OTTAWA – Municipalities will have to grapple with a host of thorny issues once recreational cannabis is legalized in Canada – but it’s the matter of home-grown marijuana plants that’s expected to cause them the biggest headaches.
The Federation of Canadian Municipalities has developed a guide to legalization, released Monday, to help identify the challenges and regulatory options for dealing with them that municipal governments across the country will face once the prohibition on cannabis use is lifted later this year.
The federation warns that developing the rules governing legal cannabis production, sales and consumption could involve as many as 17 different municipal departments covering everything from land use and zoning to business licensing and public consumption.
But the guide singles out the proposed federal law’s provision allowing a residential dwelling to grow up to four marijuana plants as the most problematic.
“The issue of home cultivation of cannabis – even with a four-plant limit in place – is one that the will require public consultation,” the guide says.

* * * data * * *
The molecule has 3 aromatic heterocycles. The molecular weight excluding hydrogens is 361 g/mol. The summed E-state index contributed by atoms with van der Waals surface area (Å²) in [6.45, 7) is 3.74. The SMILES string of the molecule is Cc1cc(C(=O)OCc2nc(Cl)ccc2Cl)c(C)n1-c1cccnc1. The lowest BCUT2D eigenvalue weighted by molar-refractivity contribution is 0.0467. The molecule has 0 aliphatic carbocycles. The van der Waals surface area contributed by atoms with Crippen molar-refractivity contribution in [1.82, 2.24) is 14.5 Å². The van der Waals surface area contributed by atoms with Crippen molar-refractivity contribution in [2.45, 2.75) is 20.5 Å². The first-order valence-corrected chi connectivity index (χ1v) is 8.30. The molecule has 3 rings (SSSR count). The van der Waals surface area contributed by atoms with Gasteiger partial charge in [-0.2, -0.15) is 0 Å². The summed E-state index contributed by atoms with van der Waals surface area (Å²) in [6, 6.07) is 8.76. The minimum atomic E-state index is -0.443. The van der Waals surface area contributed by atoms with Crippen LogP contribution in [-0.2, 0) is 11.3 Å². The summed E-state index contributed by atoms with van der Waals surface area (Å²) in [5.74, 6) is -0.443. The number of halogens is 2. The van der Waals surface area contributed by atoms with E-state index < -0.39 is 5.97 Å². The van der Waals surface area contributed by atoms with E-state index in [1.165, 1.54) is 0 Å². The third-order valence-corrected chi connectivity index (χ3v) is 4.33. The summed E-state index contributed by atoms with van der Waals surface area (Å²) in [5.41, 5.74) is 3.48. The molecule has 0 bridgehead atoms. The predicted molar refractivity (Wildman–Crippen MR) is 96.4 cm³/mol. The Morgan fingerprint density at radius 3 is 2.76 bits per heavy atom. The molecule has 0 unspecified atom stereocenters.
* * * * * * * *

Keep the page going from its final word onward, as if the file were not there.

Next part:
“It is also the issue that will be the most challenging for municipalities to decide on whether to develop a regulatory response. … Of all the regulations that might be considered in relation to the legalization of cannabis, this one has the potential to generate the greatest number of enforcement complaints.”
The warning is based on the bitter experience of municipalities, which have struggled for years with “major problems” caused by the legal home cultivation of marijuana for medicinal purposes.
“It has meant a significantly compromised housing stock, heavy demands on policing resources, local nuisance complaints and erosion of the culture of compliance on which the effectiveness of local bylaws largely depends,” the guide says.
Health Canada issues licences to individuals authorized to grow medical marijuana at home, but the guide